(Reuters) – Like so many things it is easy to get a taste for, beyond a certain point, financial development brings diminishing returns and rising costs.
Sometimes called financial deepening, deeper markets and better access to financial services can still spur economic growth, especially in emerging markets, but this is not an endless process, according to a new study by the International Monetary Fund.
“Our analysis uncovers evidence of ‘too much finance’ in the sense that beyond a certain level of financial development, the positive effect on economic growth begins to decline, while costs in terms of economic and financial volatility begin to rise,” Ratna Sahay, Martin Cihak and Papa N’Diaye, three of the authors of the study, write.
While many emerging market countries, notably Gambia and Ecuador, can likely still see further financial deepening and get an increasing impact on their economic growth rate, several developed nations such as Japan and the U.S. now look to be on the downslope.
The concept of financial deepening was cited by former U.S. Treasury Secretary Tim Geithner as partial justification for preserving large banks, on the grounds that the U.S. needed institutions which could benefit from what he expected would be huge growth in emerging markets in the consumption of finance.
This study is significant then, in part because it carries the imprimatur of the IMF which has at times in the past shown an enthusiasm for the concept of financial deepening.
It also tends to undermine the argument for big banks, to the extent that, if policy-makers take notice, we should see less, and less fast, development of finance.
Crucially, the study found that strong regulation can work to blunt the negative impact of too much finance, or of too fast a growth in finance.
“The analysis shows that these tradeoffs can be improved by strong institutions and a sound regulatory and supervisory environment. In other words, regulatory reforms can increase the benefits from financial development while reducing the risks,” Sahay, Cihak and N’Diaye write.
The study uses a broader definition of financial deepening than most previous studies, which usually use bank credit.
Instead the IMF looks at the size and liquidity of markets and institutions, access of individuals to services, and measures of efficiency such as capital markets activity.
HIGH COST OF VOLATILITY
The problem with finance isn’t that it doesn’t accelerate growth, clearly it does. Instead the issue lies with the quality of that growth and the way in which financial over-development can lead to crises and, or, volatile economic growth.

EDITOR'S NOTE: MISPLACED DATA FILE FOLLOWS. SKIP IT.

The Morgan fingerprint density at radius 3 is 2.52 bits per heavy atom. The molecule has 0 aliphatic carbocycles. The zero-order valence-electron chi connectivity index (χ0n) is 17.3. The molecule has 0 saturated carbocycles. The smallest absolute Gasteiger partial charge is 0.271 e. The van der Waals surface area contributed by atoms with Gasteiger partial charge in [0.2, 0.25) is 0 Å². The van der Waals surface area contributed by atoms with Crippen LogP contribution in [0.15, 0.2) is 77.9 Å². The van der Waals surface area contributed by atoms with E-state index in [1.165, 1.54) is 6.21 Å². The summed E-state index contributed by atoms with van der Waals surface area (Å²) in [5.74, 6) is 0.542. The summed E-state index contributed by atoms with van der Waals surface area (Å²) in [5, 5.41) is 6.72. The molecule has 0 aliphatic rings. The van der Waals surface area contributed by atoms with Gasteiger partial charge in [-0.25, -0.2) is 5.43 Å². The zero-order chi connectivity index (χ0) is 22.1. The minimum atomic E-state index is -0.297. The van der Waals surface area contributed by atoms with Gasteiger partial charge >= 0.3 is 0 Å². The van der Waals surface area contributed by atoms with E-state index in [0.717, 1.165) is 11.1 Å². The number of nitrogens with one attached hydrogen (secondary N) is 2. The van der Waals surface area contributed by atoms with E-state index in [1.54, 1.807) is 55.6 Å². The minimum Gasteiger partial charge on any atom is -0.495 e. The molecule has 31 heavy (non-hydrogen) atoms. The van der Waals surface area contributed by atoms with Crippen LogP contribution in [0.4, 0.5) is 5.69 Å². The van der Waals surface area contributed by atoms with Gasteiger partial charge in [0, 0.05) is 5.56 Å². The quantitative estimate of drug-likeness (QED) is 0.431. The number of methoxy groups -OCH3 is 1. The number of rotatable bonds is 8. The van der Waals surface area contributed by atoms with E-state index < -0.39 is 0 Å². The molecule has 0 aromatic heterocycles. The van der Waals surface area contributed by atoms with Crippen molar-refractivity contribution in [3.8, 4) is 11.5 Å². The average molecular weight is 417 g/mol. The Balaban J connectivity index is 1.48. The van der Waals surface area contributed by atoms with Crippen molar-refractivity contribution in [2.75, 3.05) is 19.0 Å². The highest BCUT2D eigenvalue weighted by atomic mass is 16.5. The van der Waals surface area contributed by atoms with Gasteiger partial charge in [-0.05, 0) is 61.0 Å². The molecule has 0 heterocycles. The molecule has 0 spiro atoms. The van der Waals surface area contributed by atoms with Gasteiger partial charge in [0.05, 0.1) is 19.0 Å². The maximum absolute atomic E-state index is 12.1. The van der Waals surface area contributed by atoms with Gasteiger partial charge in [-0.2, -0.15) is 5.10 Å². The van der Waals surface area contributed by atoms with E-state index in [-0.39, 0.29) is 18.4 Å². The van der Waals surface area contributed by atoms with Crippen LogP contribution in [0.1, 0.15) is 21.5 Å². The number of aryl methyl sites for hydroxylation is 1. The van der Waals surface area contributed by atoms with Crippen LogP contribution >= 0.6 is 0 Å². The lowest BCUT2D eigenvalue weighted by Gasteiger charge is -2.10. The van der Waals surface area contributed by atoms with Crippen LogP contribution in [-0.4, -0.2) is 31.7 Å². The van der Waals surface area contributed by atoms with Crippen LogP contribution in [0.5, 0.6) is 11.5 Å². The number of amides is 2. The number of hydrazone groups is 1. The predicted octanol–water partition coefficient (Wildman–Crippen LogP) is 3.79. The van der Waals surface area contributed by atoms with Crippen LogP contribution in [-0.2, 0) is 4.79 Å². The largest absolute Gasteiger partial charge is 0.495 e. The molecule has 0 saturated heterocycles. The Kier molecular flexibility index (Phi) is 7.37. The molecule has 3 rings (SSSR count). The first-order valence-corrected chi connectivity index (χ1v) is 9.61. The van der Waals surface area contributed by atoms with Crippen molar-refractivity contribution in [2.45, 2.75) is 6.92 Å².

As with investment, so it is with economic growth.
Volatility, especially the kind of steep downturn the world suffered after the great financial crisis in 2008, imposes costs, both in terms of sub-par growth after the fact and in the huge sunk costs from mis-allocations of capital.
One of the interesting findings of the study was that high levels of financial development don’t slow capital accumulation but lead to lower efficiency in investment.
In other words, it isn’t that overly financialized economies have a dearth of money to put to work, but rather that they tend to do a worse job of finding good projects in which to deploy that capital.
Think here of the acres, and probably miles, of granite countertops which went into speculative real estate development, or indeed were put in by owners of houses who were borrowing against their equity. Putting aside the dubious pleasure of granite work surfaces, those were often seen as investments but yielded poor returns.
Similarly, think of all the countertop installers, and construction workers, who gained skills in the housing boom for which they found poor demand afterwards.
The pace at which financial deepening happens is important, with faster growth being linked to GDP and inflation volatility and financial instability.
The study did find that strong institutions, good regulations and strong supervision can help to blunt the negative effects of rampant financialization.
“One of the effects of the global regulatory reforms has been a deleveraging in advanced countries, implicitly confirming that there had been ‘too much finance.’ A complete implementation of these regulatory reforms would augur well for the growth and stability prospects of all countries”, the report said.
For investors, one potentially interesting implication of this study is the relationship between returns and financial deepening. The study did not address this, but it may be that investors should concentrate on the sweet spot of countries which are both allowing financial deepening, regulating it well, and not now encumbered with a too big financial sector.
Two benefits to this strategy seem possible. One it is a way to identify lower volatility economies. And secondly these economies might see better use of capital and higher quality of corporate stewardship, both of which may lead to better returns to investors.
So, Ghana looks worth a look, but perhaps not, on this measure, Japan.
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